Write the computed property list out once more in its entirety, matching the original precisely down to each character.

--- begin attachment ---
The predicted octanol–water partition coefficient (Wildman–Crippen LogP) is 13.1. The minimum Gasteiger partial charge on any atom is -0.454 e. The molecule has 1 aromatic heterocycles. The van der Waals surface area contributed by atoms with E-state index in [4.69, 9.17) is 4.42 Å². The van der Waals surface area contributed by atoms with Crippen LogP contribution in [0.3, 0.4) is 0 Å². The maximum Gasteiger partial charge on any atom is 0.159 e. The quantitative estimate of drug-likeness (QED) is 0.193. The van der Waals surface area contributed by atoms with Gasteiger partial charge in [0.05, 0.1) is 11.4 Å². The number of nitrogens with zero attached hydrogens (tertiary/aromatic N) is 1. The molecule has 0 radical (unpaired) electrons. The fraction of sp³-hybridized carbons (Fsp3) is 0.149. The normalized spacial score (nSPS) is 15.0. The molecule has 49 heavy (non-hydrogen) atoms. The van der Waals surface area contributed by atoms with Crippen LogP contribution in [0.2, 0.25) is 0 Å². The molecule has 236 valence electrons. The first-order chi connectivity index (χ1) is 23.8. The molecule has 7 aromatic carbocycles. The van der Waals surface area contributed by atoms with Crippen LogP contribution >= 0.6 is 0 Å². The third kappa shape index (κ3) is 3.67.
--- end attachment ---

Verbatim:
The predicted octanol–water partition coefficient (Wildman–Crippen LogP) is 13.1. The minimum Gasteiger partial charge on any atom is -0.454 e. The molecule has 1 aromatic heterocycles. The van der Waals surface area contributed by atoms with E-state index in [4.69, 9.17) is 4.42 Å². The van der Waals surface area contributed by atoms with Crippen LogP contribution in [0.3, 0.4) is 0 Å². The maximum Gasteiger partial charge on any atom is 0.159 e. The quantitative estimate of drug-likeness (QED) is 0.193. The van der Waals surface area contributed by atoms with Gasteiger partial charge in [0.05, 0.1) is 11.4 Å². The number of nitrogens with zero attached hydrogens (tertiary/aromatic N) is 1. The molecule has 0 radical (unpaired) electrons. The fraction of sp³-hybridized carbons (Fsp3) is 0.149. The normalized spacial score (nSPS) is 15.0. The molecule has 49 heavy (non-hydrogen) atoms. The van der Waals surface area contributed by atoms with Crippen LogP contribution in [0.2, 0.25) is 0 Å². The molecule has 236 valence electrons. The first-order chi connectivity index (χ1) is 23.8. The molecule has 7 aromatic carbocycles. The van der Waals surface area contributed by atoms with Crippen LogP contribution >= 0.6 is 0 Å². The third kappa shape index (κ3) is 3.67.